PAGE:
Arts & Culture News

Some of the World’s Rarest Nintendo Games Are Going Up for Auction in Dallas

Several super rare video game collectibles will go up for auction this week at Heritage Auctions.
Several super rare video game collectibles will go up for auction this week at Heritage Auctions. Danny Gallagher
Some of the world's rarest and most sought after video game artifacts are in Dallas, but they won't be in town for long because they are going up for auction to the highest bidders.

And by "highest," we mean at least in the thousands. 

"The market before we stepped in was still very strong," says Valerie McLeckie, the consignment director of video games for Heritage Auctions. "There was a lot of potential there, so we wanted to get involved."

The Dallas auction house plans to sell 181 rare and mint-condition collectibles for the Nintendo (NES) and Super Nintendo Entertainment Systems' (SNES) catalogs as well as a one-of-a-kind prototype Nintendo PlayStation console that never made it to mass production.

McLeckie says this will be the second video game auction for Heritage. Last year's auction sold original, unopened copies of NES game cartridges such as the groundbreaking fantasy adventure The Legend of Zelda for $3,360 and Excitebite for $1,140.

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Valerie McLeckie, the consignment director of video games for Heritage Auctions, examines a sealed, mid-production copy of Donkey Kong 3 for the Nintendo Entertainment System.
Danny Gallagher
This year's auction includes even rarer and more in-demand video game artifacts, such as sealed copies of Mike Tyson's Punch Out! and the original Super Mario Bros. cartridges in their original boxes that will go for at least $15,000 each.

The Family Fun: Stadium Events NES game, a track and field title originally sold with the Family Fun Fitness pack that's the precursor to the NES Power Pad foot-powered controller, is perhaps the most sought after NES cartridge and will also be part of Heritage Auction's catalog. A seller on eBay sold a sealed copy of Stadium Events in 2017 for just under $42,000, according to the gaming blog Kotaku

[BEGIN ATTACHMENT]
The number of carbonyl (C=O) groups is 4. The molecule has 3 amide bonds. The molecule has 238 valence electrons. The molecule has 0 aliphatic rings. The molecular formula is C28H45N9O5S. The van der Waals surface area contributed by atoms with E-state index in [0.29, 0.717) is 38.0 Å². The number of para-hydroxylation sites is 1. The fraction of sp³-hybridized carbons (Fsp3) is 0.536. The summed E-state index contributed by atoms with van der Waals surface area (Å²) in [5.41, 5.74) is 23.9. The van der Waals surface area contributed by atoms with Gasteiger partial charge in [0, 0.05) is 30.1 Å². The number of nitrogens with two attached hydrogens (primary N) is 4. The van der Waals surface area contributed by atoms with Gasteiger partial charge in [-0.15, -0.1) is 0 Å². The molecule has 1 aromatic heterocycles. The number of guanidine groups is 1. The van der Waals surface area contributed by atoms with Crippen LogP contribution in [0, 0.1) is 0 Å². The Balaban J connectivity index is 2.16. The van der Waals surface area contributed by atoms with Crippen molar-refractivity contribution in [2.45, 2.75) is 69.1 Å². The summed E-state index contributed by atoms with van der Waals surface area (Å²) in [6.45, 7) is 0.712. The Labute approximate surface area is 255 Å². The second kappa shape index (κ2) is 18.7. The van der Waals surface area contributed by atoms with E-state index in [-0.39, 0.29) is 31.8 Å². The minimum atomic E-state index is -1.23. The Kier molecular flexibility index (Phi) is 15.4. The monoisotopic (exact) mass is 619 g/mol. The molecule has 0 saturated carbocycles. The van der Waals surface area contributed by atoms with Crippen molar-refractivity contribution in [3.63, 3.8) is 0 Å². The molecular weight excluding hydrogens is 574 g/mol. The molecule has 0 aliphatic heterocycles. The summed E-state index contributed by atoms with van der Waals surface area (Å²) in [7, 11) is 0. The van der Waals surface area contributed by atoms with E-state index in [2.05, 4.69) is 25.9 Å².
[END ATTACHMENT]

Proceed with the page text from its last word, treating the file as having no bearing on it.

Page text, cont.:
"(V)ideo games really just instill a sense of nostalgia." — Valerie McLeckie

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The Nintendo PlayStation console is the rarest collectible in the lot and could easily attract the highest bidders. As of Wednesday alone, it's already attracted $280,000, the highest bid out of all 181 video game collectibles in this week's auction. The console is the rarest because it's only a prototype that was never produced for sale and was only rumored to exist.

Maintenance technician Terry Diebold said in a 2017 interview with the Observer that he found the console in a box of goods he purchased in a liquidation auction for just $75 from his former employer, the defunct credit card company Advanta. The prototype console was originally owned by former Sony Interactive Entertainment CEO Olaf Olafsson who left the console in Advanta's headquarters in Pennsylvania when he left the company.

McLeckie says the console is priceless, because it's literally one of a kind.

"We have not released an estimate on the Nintendo PlayStation because it's such a unique piece," McLeckie says. "To assign a value to it would be impossible."

The auction house decided to get into the video game collectible market last year thanks in part to a new rating system called WataGames that assigns a numerical value to video games, accessories and other associated collectibles, McLeckie says.

"This market is sort of in its nascent stages at this point," McLeckie says. "The introduction of a transparent, third-party grading system is what's giving new lifeblood to these collectibles."

The new auction market means there's only room for more growth as more collectors throw down their money to be the highest bidder on rare gaming items. McLeckie says she's hoping to find more unique gaming items like promotional standees, banners and artwork that once adorned the walls and floors of game stores and video tape rental shops throughout the 1980s and '90s.

"I think it's a combination of a lot of different factors but video games really just instill a sense of nostalgia," McLeckie says. "I'm sure that for a lot of people, video games were just a huge part of their childhood and as adults, we often go back and want to collect what we had as kids." 
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Danny Gallagher has been a regular contributor to the Dallas Observer since 2014. He has also written features, essays and stories for MTV, the Chicago Tribune, Maxim, Cracked, Mental_Floss, The Week, CNET and The Onion AV Club.